While Spanish is spoken in this diverse region, they also speak Catalan and take great pride in doing so. This is evidenced by the fact that nearly every publication and public sign is in Catalan. Visitors to the region are often surprised to realize all the sign postings are found in three languages in the following order: Catalan, Spanish and English. 

As Catalonia is its own region with its own customs and language, the issue of whether it will remain as a part of Spain is a hotly debated issue. 

With that in mind, what are some of the main differences you’ll find between Catalan and Spanish?

Catalan vs. Spanish


Round 1: Phonetics & Pronunciation

While the two share some overlap, there is a definite difference in pronunciation. In all, Spanish is more or less uncomplicated, with an easy to follow pattern and consistent pronunciation. Catalan, on the other hand, while potentially more intriguing for language enthusiasts, offers greater complexity in its pronunciation. 

Vowels: 

Spanish is more simple in that each vowel is pronounced in one specific way and silent letters in words don’t exist. Vowels often have an accent mark, depending on where they are located in each word, to help mark emphasis and word stress.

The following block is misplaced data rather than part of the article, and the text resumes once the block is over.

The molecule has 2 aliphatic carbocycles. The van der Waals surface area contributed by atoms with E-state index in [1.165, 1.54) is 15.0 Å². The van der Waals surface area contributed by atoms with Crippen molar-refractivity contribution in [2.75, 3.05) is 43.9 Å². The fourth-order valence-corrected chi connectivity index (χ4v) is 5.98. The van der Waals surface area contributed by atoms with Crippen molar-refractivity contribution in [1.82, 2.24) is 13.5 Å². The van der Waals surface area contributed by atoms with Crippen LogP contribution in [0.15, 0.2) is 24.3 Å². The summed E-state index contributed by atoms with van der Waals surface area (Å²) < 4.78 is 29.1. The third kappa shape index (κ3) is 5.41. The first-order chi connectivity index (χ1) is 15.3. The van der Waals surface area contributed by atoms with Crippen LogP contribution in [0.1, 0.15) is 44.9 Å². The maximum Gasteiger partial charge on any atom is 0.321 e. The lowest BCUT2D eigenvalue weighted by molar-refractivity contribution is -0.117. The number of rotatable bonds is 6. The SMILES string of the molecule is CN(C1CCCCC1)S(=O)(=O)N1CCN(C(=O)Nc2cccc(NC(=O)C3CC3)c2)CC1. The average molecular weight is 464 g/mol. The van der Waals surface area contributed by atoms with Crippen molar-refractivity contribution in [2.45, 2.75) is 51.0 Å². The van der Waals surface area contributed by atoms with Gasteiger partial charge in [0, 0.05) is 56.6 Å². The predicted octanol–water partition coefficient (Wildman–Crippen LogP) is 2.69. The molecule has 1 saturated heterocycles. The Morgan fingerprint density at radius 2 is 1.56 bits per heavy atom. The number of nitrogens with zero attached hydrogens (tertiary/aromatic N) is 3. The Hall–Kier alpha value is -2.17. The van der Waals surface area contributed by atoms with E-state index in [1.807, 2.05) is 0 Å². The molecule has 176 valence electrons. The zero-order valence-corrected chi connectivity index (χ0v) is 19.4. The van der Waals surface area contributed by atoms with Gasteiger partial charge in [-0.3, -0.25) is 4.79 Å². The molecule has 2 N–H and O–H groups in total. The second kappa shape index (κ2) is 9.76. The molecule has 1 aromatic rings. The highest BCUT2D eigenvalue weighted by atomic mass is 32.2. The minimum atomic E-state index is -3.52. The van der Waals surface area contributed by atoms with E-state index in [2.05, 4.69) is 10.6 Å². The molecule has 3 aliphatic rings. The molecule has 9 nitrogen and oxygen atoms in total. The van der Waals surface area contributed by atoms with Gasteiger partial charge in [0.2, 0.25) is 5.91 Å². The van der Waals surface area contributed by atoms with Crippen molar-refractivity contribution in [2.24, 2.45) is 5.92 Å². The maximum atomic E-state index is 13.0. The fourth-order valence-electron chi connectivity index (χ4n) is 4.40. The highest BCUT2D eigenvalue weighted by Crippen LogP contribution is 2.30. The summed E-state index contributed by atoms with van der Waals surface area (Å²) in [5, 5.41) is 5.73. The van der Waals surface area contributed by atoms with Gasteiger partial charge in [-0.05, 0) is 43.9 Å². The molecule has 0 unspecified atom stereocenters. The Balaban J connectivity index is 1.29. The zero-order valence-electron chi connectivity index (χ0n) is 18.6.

Catalan boasts up to eight phonetic notes marked by different orientations of the accent. The stressing of one vowel in any given word can dramatically change how other, non-stressed vowels in the same word are pronounced.

Consonants:

In Catalan, final consonants are, for the most part, silent. Consider “Estació” vs. the Spanish “Estación”. Both have the same meaning (“Station” in English) but in this way, Catalan can be more similar to Portuguese. 

Another similarity Catalan shares with the country on the other side of the Iberian Peninsula is the special pronunciation of the double ‘L’. This sound comes from the tongue slipping down the back of the front teeth while pushing against them to pronounce the normal ‘L’. The closest approximation of this in English is with the double ‘L’ in words like “million”, but it’s far from the heavier sound the Catalan version produces.

Pronunciation of /s/ vs. /θ/: